Decoding the Science of Vibration Control Systems: Active vs. Passive Systems

January 1, 2023
Sonia Gossai

The complex world of vibration control systems can often be categorized into two main types: passive and active vibration control. These are critical considerations in applications that demand precision and stability, such as in the use of highly sensitive scientific instruments or heavy machinery.

Passive vibration control is simpler and involves the use of materials like steel springs, rubber mounts, or air chambers that provide attenuation to vibration, primarily at very high frequencies. The degree of attenuation is heavily reliant on the resonant frequency of the material or spring used. For instance, rubber and steel springs, with resonant frequencies around 8-10 Hz and 4-7 Hz respectively, can only attenuate vibrations above these frequencies. The ease of setup and lack of height control make passive isolators suitable for applications with less sensitivity to floor vibration, such as low-power optical microscopes or machinery in a factory.

On the other hand, pneumatic isolation, a form of passive vibration control, offers superior performance because it operates at a lower resonant frequency, around 2 Hz, and starts attenuating vibrations at around 4-5 Hz. However, it’s more challenging to set up and requires a continuous supply of air or nitrogen. It typically involves a mechanical self-leveling system, which senses payload deflection and re-levels the payload. Some may mistake pneumatic isolation systems with self-leveling height control as active vibration control systems, but this is not accurate. These systems lack the essential components of an active vibration control system: an inertial sensor and an active feedback or feed-forward loop.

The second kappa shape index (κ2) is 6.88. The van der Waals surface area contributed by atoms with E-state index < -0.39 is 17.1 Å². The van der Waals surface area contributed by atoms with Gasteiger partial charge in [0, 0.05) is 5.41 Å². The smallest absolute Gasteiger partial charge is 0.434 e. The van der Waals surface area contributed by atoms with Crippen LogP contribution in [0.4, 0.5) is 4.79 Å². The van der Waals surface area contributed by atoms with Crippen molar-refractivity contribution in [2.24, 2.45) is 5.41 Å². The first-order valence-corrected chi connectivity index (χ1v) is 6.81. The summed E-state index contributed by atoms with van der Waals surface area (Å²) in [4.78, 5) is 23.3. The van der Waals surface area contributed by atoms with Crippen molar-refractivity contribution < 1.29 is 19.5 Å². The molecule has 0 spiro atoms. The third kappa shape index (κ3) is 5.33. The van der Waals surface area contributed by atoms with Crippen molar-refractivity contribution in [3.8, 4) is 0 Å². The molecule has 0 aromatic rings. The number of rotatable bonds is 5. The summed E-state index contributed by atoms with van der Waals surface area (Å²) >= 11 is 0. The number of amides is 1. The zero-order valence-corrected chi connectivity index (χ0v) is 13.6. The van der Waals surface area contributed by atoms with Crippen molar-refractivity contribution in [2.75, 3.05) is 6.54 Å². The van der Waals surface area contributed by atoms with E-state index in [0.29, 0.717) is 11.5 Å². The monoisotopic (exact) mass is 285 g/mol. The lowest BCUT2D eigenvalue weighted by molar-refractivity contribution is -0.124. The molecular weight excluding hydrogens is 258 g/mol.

Active damping, often used in combination with a pneumatic spring, uses a sensor mounted to the payload, and a signal is sent back to the controller. The controller then controls the air flow into the isolator to reduce amplification at the air isolator’s resonance. This can be considered a form of active control, but it is important to note that this only reduces the resonance amplification and does not enhance the overall performance of the vibration isolation system.

In summary, while passive and active control systems each have their unique advantages and appropriate use cases, it is crucial to understand the specific requirements of the application in question to make an informed decision on the most suitable type of vibration control. Understanding the frequency range of vibration disturbances that need to be controlled and the required level of precision are critical factors in this decision-making process.

Recent Episodes

active vibration control system
View episode

In the field of advanced machinery and sensitive instruments, controlling vibrations is of paramount importance. STACIS, an active vibration control system, steps in with a unique configuration to serve this very purpose. With a downward-facing, active vibration control loop, STACIS focuses on neutralizing the floor vibrations. This control loop works in tandem with a rubber…

active vibration control system
View episode

What if I bump into, or step on, a platform supported by STACIS, what happens? Wes Wigglesworth short answer: almost nothing. Thanks to the hard-mount active vibration control system in STACIS, the active control is downward looking, which means that it is measuring and cancelling floor vibration. In layman’s terms, that means you would need…

field surveys
View episode

In the world of microscopy, especially with high-precision electron microscopes, obtaining clean, precise images can be a complex endeavor, subject to a multitude of factors. Common sources that interfere with the quality of images produced by these microscopes include vibrations, magnetic fields, and acoustics. Given their high sensitivity, these microscopes can easily be affected by…